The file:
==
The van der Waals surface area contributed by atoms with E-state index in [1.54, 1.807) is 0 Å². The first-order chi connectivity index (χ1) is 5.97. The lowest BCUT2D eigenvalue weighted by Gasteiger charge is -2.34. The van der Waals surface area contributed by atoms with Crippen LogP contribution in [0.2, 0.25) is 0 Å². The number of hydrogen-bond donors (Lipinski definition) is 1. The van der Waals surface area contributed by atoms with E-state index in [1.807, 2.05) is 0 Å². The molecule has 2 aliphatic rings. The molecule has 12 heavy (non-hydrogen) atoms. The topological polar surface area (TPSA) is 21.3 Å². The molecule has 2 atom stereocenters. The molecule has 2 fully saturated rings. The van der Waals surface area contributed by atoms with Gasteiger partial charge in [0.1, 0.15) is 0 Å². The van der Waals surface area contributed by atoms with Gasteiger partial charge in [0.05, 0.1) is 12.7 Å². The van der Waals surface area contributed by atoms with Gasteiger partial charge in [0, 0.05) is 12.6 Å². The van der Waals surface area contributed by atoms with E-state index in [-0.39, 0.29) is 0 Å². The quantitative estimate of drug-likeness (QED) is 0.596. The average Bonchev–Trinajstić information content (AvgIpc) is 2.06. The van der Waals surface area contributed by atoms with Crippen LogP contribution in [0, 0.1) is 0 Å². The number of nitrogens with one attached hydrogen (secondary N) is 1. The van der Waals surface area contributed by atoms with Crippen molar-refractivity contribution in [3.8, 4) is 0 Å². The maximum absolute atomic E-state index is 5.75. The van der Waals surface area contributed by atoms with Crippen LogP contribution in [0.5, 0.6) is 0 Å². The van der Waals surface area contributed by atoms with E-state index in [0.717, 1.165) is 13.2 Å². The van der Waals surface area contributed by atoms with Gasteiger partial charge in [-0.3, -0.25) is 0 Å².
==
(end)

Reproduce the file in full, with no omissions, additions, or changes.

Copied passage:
The van der Waals surface area contributed by atoms with E-state index in [1.54, 1.807) is 0 Å². The first-order chi connectivity index (χ1) is 5.97. The lowest BCUT2D eigenvalue weighted by Gasteiger charge is -2.34. The van der Waals surface area contributed by atoms with Crippen LogP contribution in [0.2, 0.25) is 0 Å². The number of hydrogen-bond donors (Lipinski definition) is 1. The van der Waals surface area contributed by atoms with E-state index in [1.807, 2.05) is 0 Å². The molecule has 2 aliphatic rings. The molecule has 12 heavy (non-hydrogen) atoms. The topological polar surface area (TPSA) is 21.3 Å². The molecule has 2 atom stereocenters. The molecule has 2 fully saturated rings. The van der Waals surface area contributed by atoms with Gasteiger partial charge in [0.1, 0.15) is 0 Å². The van der Waals surface area contributed by atoms with Gasteiger partial charge in [0.05, 0.1) is 12.7 Å². The van der Waals surface area contributed by atoms with Gasteiger partial charge in [0, 0.05) is 12.6 Å². The van der Waals surface area contributed by atoms with E-state index in [-0.39, 0.29) is 0 Å². The quantitative estimate of drug-likeness (QED) is 0.596. The average Bonchev–Trinajstić information content (AvgIpc) is 2.06. The van der Waals surface area contributed by atoms with Crippen LogP contribution in [0, 0.1) is 0 Å². The number of nitrogens with one attached hydrogen (secondary N) is 1. The van der Waals surface area contributed by atoms with Crippen molar-refractivity contribution in [3.8, 4) is 0 Å². The maximum absolute atomic E-state index is 5.75. The van der Waals surface area contributed by atoms with Crippen LogP contribution in [0.5, 0.6) is 0 Å². The van der Waals surface area contributed by atoms with E-state index in [0.717, 1.165) is 13.2 Å². The van der Waals surface area contributed by atoms with Gasteiger partial charge in [-0.3, -0.25) is 0 Å².